I’m not a huge one for Christmas traditions, but I can guarantee that somewhere between December 10th and 25th, I’ll watch Muppet Christmas Carol at least once. For somebody who tends to avoid musicals, I sure as hell love, and sing along to, this one. My favourite Christmas film by a mile.
This is a pure Christmas classic. Now fourteen years old, it more than holds up too, though that may be due to the puppetry involved. I genuinely have no idea how many times I’ve seen it now, but it’s a yearly tradition in the Nutter house to sit down and make some time to revisit this. We try to ensure it’s a family watch, but even when separated due to my split-time Christmases these days, it’s still watched and almost live texted to one another. Even my Dad willingly watches it and laughs and he’s the least likely to like this film I can think of.
Whatever gave Jim Henson’s company the idea to retell the Charles Dickens with our favourite Muppets was genius. Considering it was also the first thing after Henson’s death, it feels a great way to remember him. The lines, the jokes and the little touches work every time. Considering how often I have seen it, the intricate details never fail to impress and I usually come away having seen or heard something I’d previously missed. On this latest re-watch, it was Sam Eagle’s Headmaster and his final quip. That and trying to work out what Rizzo was eating in one of the early scenes (a tiny cucumber?!).
It’s a largely faithful retelling but quirky too, putting a very Muppets stamp on it. Gonzo acts as our narrator, Mr Dickens, and Rizzo is the comedy sidekick. Even with the humour and the unique touches, it has enough heart to have you grinning like a fool but also tearing up in some parts. How Michael Caine kept a straight face during filming remains a mystery, with the random things happening around him. He’s good fun in this, convincing as a hardball and with one of my favourite film introductions. It builds up the big reveal, we have a song describing his character, Scrooge, and shots of him and his coat whooshing around on his way to the office, but the reveal comes at the end of the song and with a fantastic ‘Humbug’. For someone often likeable as a cheeky chappy, Caine does the tight-fisted businessman pretty well. Yet is just as believable when he has his epiphany later on.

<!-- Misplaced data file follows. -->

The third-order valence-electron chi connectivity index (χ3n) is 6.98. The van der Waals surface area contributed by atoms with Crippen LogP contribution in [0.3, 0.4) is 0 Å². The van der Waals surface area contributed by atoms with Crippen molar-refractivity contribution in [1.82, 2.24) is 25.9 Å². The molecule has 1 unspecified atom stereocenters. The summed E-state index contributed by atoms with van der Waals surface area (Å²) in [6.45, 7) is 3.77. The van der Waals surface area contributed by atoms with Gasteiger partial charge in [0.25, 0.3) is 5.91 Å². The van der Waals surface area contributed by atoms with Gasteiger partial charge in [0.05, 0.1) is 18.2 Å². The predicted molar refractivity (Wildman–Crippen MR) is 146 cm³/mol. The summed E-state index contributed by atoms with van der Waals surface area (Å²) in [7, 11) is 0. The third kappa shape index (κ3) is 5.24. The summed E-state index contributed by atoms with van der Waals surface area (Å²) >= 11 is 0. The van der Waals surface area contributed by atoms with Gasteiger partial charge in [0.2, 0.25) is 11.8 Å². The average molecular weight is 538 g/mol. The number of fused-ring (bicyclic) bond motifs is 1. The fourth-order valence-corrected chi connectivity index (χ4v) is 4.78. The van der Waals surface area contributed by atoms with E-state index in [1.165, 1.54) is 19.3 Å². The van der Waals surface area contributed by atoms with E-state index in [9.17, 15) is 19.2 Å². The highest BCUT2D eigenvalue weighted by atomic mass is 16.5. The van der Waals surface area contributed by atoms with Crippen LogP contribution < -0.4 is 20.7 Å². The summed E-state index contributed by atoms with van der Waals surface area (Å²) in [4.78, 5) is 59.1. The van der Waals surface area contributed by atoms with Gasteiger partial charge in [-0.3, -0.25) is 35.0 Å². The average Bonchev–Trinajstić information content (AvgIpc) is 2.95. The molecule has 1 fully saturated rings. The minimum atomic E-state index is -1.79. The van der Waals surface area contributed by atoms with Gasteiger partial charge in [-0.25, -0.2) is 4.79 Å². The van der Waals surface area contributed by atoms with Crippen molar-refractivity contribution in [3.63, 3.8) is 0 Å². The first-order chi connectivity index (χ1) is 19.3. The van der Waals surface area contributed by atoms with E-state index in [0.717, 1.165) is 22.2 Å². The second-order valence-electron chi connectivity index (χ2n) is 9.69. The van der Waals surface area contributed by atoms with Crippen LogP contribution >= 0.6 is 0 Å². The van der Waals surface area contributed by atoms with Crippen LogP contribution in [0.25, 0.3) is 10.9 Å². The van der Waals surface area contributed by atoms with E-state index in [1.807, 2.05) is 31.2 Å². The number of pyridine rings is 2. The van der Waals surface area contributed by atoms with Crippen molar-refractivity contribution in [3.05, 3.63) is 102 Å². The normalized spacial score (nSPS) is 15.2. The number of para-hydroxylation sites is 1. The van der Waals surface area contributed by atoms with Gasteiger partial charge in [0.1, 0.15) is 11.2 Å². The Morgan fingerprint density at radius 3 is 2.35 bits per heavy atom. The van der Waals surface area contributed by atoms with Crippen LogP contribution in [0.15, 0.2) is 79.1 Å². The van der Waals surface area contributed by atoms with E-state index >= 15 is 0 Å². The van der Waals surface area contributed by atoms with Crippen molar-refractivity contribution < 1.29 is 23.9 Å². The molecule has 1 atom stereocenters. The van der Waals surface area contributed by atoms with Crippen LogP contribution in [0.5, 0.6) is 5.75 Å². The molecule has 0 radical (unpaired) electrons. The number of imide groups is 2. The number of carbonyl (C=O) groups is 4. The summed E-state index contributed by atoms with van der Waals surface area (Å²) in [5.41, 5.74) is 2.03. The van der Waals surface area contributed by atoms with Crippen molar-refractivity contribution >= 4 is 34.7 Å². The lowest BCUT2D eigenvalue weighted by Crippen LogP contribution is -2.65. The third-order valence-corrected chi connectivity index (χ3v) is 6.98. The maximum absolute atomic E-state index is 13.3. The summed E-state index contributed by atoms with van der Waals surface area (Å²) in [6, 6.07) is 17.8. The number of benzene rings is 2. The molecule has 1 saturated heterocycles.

Onto the songs. I mentioned above that musicals aren’t really my thing. Yet here I am doing a second post in a row about them (after my look back on The Nightmare Before Christmas). The songs are not entirely original but have the Muppets twist you come to expect. They’re witty, appropriate and sum up how Christmas should be. My favourite is probably the opener, ‘Scrooge’ with all of the great bits it involves, including the line ‘Even the vegetables don’t like him’. The little details and amount of characters involved are all showcased here. Like the penguins, the cute mice and our aforementioned singing vegetables. Some of the songs are a little on the nose, but whose heart doesn’t break for Tiny Tim despite this.
If I were to choose a favourite sequence, it’s a toss-up between when we’re with the ghost of Christmas past at Scrooge’s school with the headmaster (‘Tomorrow you become a man of…business!’) or the dinner scenes at Bob Crachet’s. There are so many quotable or memorable moments though. To name but a few, you have to love the book-keeping mice, or the cute singing rabbit. Then there’s the scenes at Fozziwig’s Christmas bash and the Marleys. Oh and who couldn’t love Crachet’s ‘One more sleep ’til Christmas’ and the shooting star.
Appropriate for all ages, it’s a classic for the whole family and you finish it feeling happier. I’ve certainly got a festive feeling now.